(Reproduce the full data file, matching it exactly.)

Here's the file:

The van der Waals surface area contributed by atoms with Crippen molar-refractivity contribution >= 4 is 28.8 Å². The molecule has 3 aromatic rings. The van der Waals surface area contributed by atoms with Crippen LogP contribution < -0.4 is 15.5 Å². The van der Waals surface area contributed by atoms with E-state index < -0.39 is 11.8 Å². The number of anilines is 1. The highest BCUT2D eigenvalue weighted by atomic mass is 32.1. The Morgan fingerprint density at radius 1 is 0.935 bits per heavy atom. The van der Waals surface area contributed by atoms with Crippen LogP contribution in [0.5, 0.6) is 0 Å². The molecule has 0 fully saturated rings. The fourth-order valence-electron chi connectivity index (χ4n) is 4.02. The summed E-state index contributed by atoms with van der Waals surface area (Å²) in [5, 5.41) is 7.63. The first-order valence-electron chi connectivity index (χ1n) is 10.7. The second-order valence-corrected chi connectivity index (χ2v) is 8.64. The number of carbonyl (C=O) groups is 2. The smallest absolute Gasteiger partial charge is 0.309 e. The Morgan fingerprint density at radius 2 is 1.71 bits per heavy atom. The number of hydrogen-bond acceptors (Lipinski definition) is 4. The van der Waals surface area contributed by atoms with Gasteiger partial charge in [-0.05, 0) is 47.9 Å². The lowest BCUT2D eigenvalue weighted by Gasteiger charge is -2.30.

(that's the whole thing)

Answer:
The van der Waals surface area contributed by atoms with Crippen molar-refractivity contribution >= 4 is 28.8 Å². The molecule has 3 aromatic rings. The van der Waals surface area contributed by atoms with Crippen LogP contribution < -0.4 is 15.5 Å². The van der Waals surface area contributed by atoms with E-state index < -0.39 is 11.8 Å². The number of anilines is 1. The highest BCUT2D eigenvalue weighted by atomic mass is 32.1. The Morgan fingerprint density at radius 1 is 0.935 bits per heavy atom. The van der Waals surface area contributed by atoms with Crippen LogP contribution in [0.5, 0.6) is 0 Å². The molecule has 0 fully saturated rings. The fourth-order valence-electron chi connectivity index (χ4n) is 4.02. The summed E-state index contributed by atoms with van der Waals surface area (Å²) in [5, 5.41) is 7.63. The first-order valence-electron chi connectivity index (χ1n) is 10.7. The second-order valence-corrected chi connectivity index (χ2v) is 8.64. The number of carbonyl (C=O) groups is 2. The smallest absolute Gasteiger partial charge is 0.309 e. The Morgan fingerprint density at radius 2 is 1.71 bits per heavy atom. The number of hydrogen-bond acceptors (Lipinski definition) is 4. The van der Waals surface area contributed by atoms with Gasteiger partial charge in [-0.05, 0) is 47.9 Å². The lowest BCUT2D eigenvalue weighted by Gasteiger charge is -2.30.